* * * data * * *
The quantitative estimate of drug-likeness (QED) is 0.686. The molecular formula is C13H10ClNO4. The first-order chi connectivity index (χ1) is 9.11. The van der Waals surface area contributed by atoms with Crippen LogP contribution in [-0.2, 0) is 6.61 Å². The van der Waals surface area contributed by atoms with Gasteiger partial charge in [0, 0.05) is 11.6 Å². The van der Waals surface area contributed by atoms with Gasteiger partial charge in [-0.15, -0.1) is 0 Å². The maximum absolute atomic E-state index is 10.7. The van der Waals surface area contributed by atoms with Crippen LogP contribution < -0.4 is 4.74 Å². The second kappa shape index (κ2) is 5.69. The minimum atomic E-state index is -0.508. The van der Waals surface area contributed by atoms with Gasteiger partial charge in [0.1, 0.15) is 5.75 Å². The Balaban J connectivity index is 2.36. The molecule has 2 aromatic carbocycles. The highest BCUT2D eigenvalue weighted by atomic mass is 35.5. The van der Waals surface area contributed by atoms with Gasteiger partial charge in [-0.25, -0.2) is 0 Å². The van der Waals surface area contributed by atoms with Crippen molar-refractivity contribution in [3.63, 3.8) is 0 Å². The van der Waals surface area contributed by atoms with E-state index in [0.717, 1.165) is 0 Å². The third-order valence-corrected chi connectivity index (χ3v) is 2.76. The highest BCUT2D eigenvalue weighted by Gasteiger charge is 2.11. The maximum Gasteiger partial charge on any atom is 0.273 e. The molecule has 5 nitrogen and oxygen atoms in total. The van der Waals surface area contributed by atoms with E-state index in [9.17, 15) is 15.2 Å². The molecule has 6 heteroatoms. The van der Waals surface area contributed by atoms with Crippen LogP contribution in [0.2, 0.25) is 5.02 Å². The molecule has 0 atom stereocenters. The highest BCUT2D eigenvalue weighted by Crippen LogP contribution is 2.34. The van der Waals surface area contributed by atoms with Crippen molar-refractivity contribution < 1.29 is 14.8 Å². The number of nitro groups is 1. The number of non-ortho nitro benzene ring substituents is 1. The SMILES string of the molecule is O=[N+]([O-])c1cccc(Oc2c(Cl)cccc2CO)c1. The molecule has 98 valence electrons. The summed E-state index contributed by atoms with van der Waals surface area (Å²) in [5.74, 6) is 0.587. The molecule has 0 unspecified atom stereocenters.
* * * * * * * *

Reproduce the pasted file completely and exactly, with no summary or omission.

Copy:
The quantitative estimate of drug-likeness (QED) is 0.686. The molecular formula is C13H10ClNO4. The first-order chi connectivity index (χ1) is 9.11. The van der Waals surface area contributed by atoms with Crippen LogP contribution in [-0.2, 0) is 6.61 Å². The van der Waals surface area contributed by atoms with Gasteiger partial charge in [0, 0.05) is 11.6 Å². The van der Waals surface area contributed by atoms with Gasteiger partial charge in [-0.15, -0.1) is 0 Å². The maximum absolute atomic E-state index is 10.7. The van der Waals surface area contributed by atoms with Crippen LogP contribution < -0.4 is 4.74 Å². The second kappa shape index (κ2) is 5.69. The minimum atomic E-state index is -0.508. The van der Waals surface area contributed by atoms with Gasteiger partial charge in [0.1, 0.15) is 5.75 Å². The Balaban J connectivity index is 2.36. The molecule has 2 aromatic carbocycles. The highest BCUT2D eigenvalue weighted by atomic mass is 35.5. The van der Waals surface area contributed by atoms with Gasteiger partial charge in [-0.25, -0.2) is 0 Å². The van der Waals surface area contributed by atoms with Crippen molar-refractivity contribution in [3.63, 3.8) is 0 Å². The van der Waals surface area contributed by atoms with E-state index in [0.717, 1.165) is 0 Å². The third-order valence-corrected chi connectivity index (χ3v) is 2.76. The highest BCUT2D eigenvalue weighted by Gasteiger charge is 2.11. The maximum Gasteiger partial charge on any atom is 0.273 e. The molecule has 5 nitrogen and oxygen atoms in total. The van der Waals surface area contributed by atoms with E-state index in [9.17, 15) is 15.2 Å². The molecule has 6 heteroatoms. The van der Waals surface area contributed by atoms with Crippen LogP contribution in [0.2, 0.25) is 5.02 Å². The molecule has 0 atom stereocenters. The highest BCUT2D eigenvalue weighted by Crippen LogP contribution is 2.34. The van der Waals surface area contributed by atoms with Crippen molar-refractivity contribution < 1.29 is 14.8 Å². The number of nitro groups is 1. The number of non-ortho nitro benzene ring substituents is 1. The SMILES string of the molecule is O=[N+]([O-])c1cccc(Oc2c(Cl)cccc2CO)c1. The molecule has 98 valence electrons. The summed E-state index contributed by atoms with van der Waals surface area (Å²) in [5.74, 6) is 0.587. The molecule has 0 unspecified atom stereocenters.